Regardless of gender, leadership status, age, socio-economic status, spirituality, life experience or pretty much anything else that might come to mind – it is okay to cry. You see, our physical bodies were created with tear ducts and thus, crying is meant to be part of the human experience for us all. Quite frankly, considering what we are experiencing with COVID-19 in our world right now, I can think of no better time to allow ourselves what some might call “a good cry” – yea, even if you’re a man. COVID-19 has introduced us all to a completely new level of stress. You may find your typical stress relieving techniques are eluding you at this time (i.e. going to the gym, checking out a movie, attending a concert, gathering with friends, etc.), but crying is a significant opportunity that is still within our power. The point is…It Is Okay To Cry.
It’s New Year’s Month for educators all over the country! No doubt many of you began preparing for this new school year before the last one even ended – saying and/or thinking things like “I need to try this next year,” “This would be perfect for my students next year,” “I need to do something different, I’m exhausted!” etc. Out of all the things you may have thought or felt about this upcoming year, anything close to that last one could be the clincher. Educators – we NEED YOU to take care of yourselves first. If you aren’t at your best, you won’t ever be able to give your best to anything or anyone else no matter how much your heart desires it. As you go about preparing for the new school year and do marvelous things with and for your students all year long, allow these 5 Steps to Self-Care for Educators to guide you...
In the wake of the Parkland, Florida high school shooting, at a town hall meeting, one student asked a public official what he was going to do for her to feel safe when she returned to school when the campus was reopened again for classes. She was simply told she would be safe and protected. From a trauma standpoint, the response she received was woefully inadequate. And now, Sante Fe, Texas, where a student remarked she just knew it would eventually happen at her school. Seems it’s easy for students and teachers alike to generalize what has become all too familiar on our school campuses. We want to offer some suggestions for nurturing the necessary rebuilding and strengthening of a personal sense of safety for you and your students in the schools all across our country who may be thinking: “Will we be next? Am I safe on my campus?”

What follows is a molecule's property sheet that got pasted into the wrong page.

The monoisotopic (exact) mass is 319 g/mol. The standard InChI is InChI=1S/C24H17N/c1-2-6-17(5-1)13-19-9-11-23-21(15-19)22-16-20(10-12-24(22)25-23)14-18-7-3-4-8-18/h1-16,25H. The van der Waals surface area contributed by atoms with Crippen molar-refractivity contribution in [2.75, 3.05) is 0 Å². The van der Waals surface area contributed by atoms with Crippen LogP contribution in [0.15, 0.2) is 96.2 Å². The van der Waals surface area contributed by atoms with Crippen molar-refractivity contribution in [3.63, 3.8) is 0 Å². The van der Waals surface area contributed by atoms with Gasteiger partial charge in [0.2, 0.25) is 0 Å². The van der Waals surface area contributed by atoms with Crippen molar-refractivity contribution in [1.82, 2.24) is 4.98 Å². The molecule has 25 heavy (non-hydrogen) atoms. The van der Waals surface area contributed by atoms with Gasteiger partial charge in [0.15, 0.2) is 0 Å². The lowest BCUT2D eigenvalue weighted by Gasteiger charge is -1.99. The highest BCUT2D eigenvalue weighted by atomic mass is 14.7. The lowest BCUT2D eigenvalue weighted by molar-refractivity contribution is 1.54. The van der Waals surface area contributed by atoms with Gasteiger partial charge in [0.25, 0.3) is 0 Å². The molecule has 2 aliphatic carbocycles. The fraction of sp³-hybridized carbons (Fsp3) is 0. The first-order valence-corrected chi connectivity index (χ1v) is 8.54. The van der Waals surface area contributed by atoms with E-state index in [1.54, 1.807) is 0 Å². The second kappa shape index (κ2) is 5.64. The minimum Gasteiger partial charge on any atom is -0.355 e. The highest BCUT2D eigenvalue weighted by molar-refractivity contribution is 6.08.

The odds of cabin depressurization on an airplane flight are small, we are told by the flight attendant who dutifully instructs fellow passengers in the "just in case" event. Be sure to put on your mask first if you are traveling with small children. Great advice in an emergency. Significant advice in the daily travel as an educator with students in a classroom and under your care.
It’s that time of year when the hustle and bustle of the impending winter holidays seems to be taking over everything. This, of course, includes our schools…and more specifically the behavior of many of our students! Tips for supporting students through a different type of holiday stress.
For many, the excitement that comes from getting a gift is almost indescribable. There is great anticipation as we unwrap and open the special package - removing all the excess, to uncover something for which you longed or simply desired. Gifts bring so much joy! So, why would anyone compare receiving feedback to a gift? Getting feedback can be uncomfortable and sometimes it’s simply scary. It causes us to look at a practice or problem that we might rather ignore. Feedback (unless only positive) is typically an unwanted gift. The kind you wish you could re-gift or return! This is especially true when the person providing the feedback may not be the most eloquent or tactful person we know.